The numbers are staggering: according to the 2007 Identity Fraud Report, identity theft cost consumers and businesses a whopping $56.6 billion dollars.
Identity theft occurs when someone steals your name, Social Security number (SSN), bank account number, or credit card to open accounts, make purchases, or commit other fraudulent crimes.
The Methods They Use to Steal Your Identity
The methods identity thieves use include low tech strategies (like going through your trash can, also known as “dumpster diving”) to highly sophisticated phishing scams that include cloned PayPal or bank websites that trick you into giving your username, password, or account number.
Other ways include:
- Stealing records from an employer or bribing an employee who has access to the records.
- Hacking into the company’s employee records.
- Stealing mail, such as bank account or credit card statements, tax documents, pre-approved credit cards, or new checks.
- Abusing employer’s access to credit reports.
How Identity Theft Affects You
Once someone has stolen your identity, they can use your credit cards or bank account to purchase expensive consumer goods like computers and electronics that can easily be resold for cash.
They can also open and charge up new credit cards, which can be a real mess to straighten out with vendors and credit reporting agencies.
Other criminal activities include taking out auto loans in your name, opening a new phone or wireless service in your name, or writing counterfeit checks to drain your bank account. Some have even used it to file for bankruptcy to avoid paying debts they’ve incurred.
How to Protect Yourself and Your Employees
Never give your personal information, Social Security number, credit card number, or bank account numbers over the phone or online unless you know for certain you are dealing with a legitimate company.
Make sure your employees are given an AUP (acceptable use policy) that educates them on the dangers of phishing scams and spam e-mails designed to either trick you into giving your information or installing a virus that secretly steals the information stored on your PC without your knowledge.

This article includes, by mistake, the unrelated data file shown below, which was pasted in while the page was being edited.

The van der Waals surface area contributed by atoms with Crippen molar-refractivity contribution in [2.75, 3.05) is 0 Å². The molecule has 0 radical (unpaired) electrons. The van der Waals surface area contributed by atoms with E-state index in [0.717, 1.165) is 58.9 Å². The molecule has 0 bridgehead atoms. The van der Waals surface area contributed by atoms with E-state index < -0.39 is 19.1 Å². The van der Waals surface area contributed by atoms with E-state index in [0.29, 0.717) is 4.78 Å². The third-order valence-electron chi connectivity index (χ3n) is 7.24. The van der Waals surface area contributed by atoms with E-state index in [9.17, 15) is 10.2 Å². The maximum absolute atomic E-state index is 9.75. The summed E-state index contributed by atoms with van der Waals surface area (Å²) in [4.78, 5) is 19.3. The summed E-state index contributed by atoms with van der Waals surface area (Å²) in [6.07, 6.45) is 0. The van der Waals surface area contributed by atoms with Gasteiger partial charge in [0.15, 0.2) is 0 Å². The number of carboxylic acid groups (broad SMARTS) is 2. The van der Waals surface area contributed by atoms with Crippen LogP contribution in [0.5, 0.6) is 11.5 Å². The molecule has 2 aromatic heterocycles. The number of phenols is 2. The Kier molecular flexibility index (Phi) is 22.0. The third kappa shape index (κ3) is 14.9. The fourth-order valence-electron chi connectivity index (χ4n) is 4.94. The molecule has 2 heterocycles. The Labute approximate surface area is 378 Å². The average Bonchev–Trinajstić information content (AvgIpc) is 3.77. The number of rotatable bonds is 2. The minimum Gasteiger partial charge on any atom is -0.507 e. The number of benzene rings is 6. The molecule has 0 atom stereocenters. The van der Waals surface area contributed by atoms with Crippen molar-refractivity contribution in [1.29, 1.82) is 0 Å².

You can recognize a secure website, as it has an https:// at the beginning of the web address (regular web sites only have http: and no “s”) at the top of the page on which you are submitting your information.
It also must have a picture of a lock in the bottom right corner of the page. If you don’t see both of these measures in place, do not submit your information.
And even if you DO see this, use a credit card instead of a debit card or pay by check option because you’ll get security protection from your card’s issuer.
Visa, MasterCard and American Express all have a zero liability policy. If you notify the bank of unauthorized trans-actions, you pay nothing.
Shred all medical bills, financial statements, credit card applications, tax statements, or any other mail that contains confidential information about you before you throw them into the trash.
Never open e-mails or attachments from e-mail addresses you are unfamiliar with, and NEVER respond to e-mails that ask you to verify your account information because your account is being closed, suspended, or charged.
If you want to verify this, call the bank or the company to see if it was a legitimate e-mail.
Signs That You’ve Fallen Victim to Identity Theft
If you see any unexplained charges or withdrawals from your bank accounts, if you receive credit cards that you did not apply for, or if you start receiving bills or collection letters for items you have not purchased, someone may have stolen your identity.
Always follow up with the business or institution to find out exactly what is causing the situation as quickly as possible. The faster you act on identity theft, the easier it will be for you to clear your name.